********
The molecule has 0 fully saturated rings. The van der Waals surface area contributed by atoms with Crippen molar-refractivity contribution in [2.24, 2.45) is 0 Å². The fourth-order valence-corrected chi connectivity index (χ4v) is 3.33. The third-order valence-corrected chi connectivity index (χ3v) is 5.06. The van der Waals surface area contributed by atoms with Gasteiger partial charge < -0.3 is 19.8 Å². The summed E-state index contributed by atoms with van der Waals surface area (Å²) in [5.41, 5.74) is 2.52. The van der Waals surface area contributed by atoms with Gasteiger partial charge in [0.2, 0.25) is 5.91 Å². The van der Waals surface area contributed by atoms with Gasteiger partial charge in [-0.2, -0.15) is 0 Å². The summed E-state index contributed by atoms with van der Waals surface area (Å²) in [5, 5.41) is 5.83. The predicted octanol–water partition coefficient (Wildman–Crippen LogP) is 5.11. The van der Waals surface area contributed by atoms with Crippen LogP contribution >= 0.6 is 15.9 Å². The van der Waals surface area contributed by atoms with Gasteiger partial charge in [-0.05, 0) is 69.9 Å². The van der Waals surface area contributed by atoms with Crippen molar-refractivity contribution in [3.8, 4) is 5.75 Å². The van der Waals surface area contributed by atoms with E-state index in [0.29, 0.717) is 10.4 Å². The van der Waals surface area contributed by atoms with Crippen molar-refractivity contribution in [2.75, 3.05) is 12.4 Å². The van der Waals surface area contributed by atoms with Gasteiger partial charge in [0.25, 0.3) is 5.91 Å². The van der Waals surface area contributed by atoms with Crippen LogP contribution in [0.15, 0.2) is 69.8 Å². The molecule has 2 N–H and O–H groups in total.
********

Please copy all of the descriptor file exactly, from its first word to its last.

The molecule has 0 fully saturated rings. The van der Waals surface area contributed by atoms with Crippen molar-refractivity contribution in [2.24, 2.45) is 0 Å². The fourth-order valence-corrected chi connectivity index (χ4v) is 3.33. The third-order valence-corrected chi connectivity index (χ3v) is 5.06. The van der Waals surface area contributed by atoms with Gasteiger partial charge < -0.3 is 19.8 Å². The summed E-state index contributed by atoms with van der Waals surface area (Å²) in [5.41, 5.74) is 2.52. The van der Waals surface area contributed by atoms with Gasteiger partial charge in [0.2, 0.25) is 5.91 Å². The van der Waals surface area contributed by atoms with Gasteiger partial charge in [-0.2, -0.15) is 0 Å². The summed E-state index contributed by atoms with van der Waals surface area (Å²) in [5, 5.41) is 5.83. The predicted octanol–water partition coefficient (Wildman–Crippen LogP) is 5.11. The van der Waals surface area contributed by atoms with Crippen LogP contribution >= 0.6 is 15.9 Å². The van der Waals surface area contributed by atoms with Gasteiger partial charge in [-0.05, 0) is 69.9 Å². The van der Waals surface area contributed by atoms with Crippen molar-refractivity contribution in [3.8, 4) is 5.75 Å². The van der Waals surface area contributed by atoms with E-state index in [0.29, 0.717) is 10.4 Å². The van der Waals surface area contributed by atoms with Crippen molar-refractivity contribution in [2.75, 3.05) is 12.4 Å². The van der Waals surface area contributed by atoms with Gasteiger partial charge in [0.25, 0.3) is 5.91 Å². The van der Waals surface area contributed by atoms with Crippen LogP contribution in [0.15, 0.2) is 69.8 Å². The molecule has 2 N–H and O–H groups in total.